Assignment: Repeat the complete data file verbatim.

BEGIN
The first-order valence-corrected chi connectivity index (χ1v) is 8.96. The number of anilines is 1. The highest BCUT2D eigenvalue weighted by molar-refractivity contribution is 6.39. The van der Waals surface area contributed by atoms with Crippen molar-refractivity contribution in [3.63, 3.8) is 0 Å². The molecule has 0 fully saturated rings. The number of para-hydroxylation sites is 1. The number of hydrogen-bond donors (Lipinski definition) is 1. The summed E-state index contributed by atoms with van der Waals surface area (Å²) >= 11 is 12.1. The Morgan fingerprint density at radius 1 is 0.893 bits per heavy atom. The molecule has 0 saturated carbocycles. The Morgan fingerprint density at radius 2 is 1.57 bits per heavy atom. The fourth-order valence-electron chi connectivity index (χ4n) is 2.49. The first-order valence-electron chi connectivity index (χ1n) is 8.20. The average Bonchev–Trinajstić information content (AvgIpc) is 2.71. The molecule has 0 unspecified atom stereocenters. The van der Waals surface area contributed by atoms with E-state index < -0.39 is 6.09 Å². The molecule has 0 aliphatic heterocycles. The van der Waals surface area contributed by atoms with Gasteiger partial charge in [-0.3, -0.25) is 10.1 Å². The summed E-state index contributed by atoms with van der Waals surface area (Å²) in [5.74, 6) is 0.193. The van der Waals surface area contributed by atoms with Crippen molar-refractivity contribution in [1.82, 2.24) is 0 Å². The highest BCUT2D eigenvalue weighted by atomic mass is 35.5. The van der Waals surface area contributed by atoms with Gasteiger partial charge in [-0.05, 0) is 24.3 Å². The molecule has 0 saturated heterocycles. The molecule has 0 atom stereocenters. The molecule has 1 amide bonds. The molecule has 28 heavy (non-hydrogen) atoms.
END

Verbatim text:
The first-order valence-corrected chi connectivity index (χ1v) is 8.96. The number of anilines is 1. The highest BCUT2D eigenvalue weighted by molar-refractivity contribution is 6.39. The van der Waals surface area contributed by atoms with Crippen molar-refractivity contribution in [3.63, 3.8) is 0 Å². The molecule has 0 fully saturated rings. The number of para-hydroxylation sites is 1. The number of hydrogen-bond donors (Lipinski definition) is 1. The summed E-state index contributed by atoms with van der Waals surface area (Å²) >= 11 is 12.1. The Morgan fingerprint density at radius 1 is 0.893 bits per heavy atom. The molecule has 0 saturated carbocycles. The Morgan fingerprint density at radius 2 is 1.57 bits per heavy atom. The fourth-order valence-electron chi connectivity index (χ4n) is 2.49. The first-order valence-electron chi connectivity index (χ1n) is 8.20. The average Bonchev–Trinajstić information content (AvgIpc) is 2.71. The molecule has 0 unspecified atom stereocenters. The van der Waals surface area contributed by atoms with E-state index < -0.39 is 6.09 Å². The molecule has 0 aliphatic heterocycles. The van der Waals surface area contributed by atoms with Gasteiger partial charge in [-0.3, -0.25) is 10.1 Å². The summed E-state index contributed by atoms with van der Waals surface area (Å²) in [5.74, 6) is 0.193. The van der Waals surface area contributed by atoms with Crippen molar-refractivity contribution in [1.82, 2.24) is 0 Å². The highest BCUT2D eigenvalue weighted by atomic mass is 35.5. The van der Waals surface area contributed by atoms with Gasteiger partial charge in [-0.05, 0) is 24.3 Å². The molecule has 0 saturated heterocycles. The molecule has 0 atom stereocenters. The molecule has 1 amide bonds. The molecule has 28 heavy (non-hydrogen) atoms.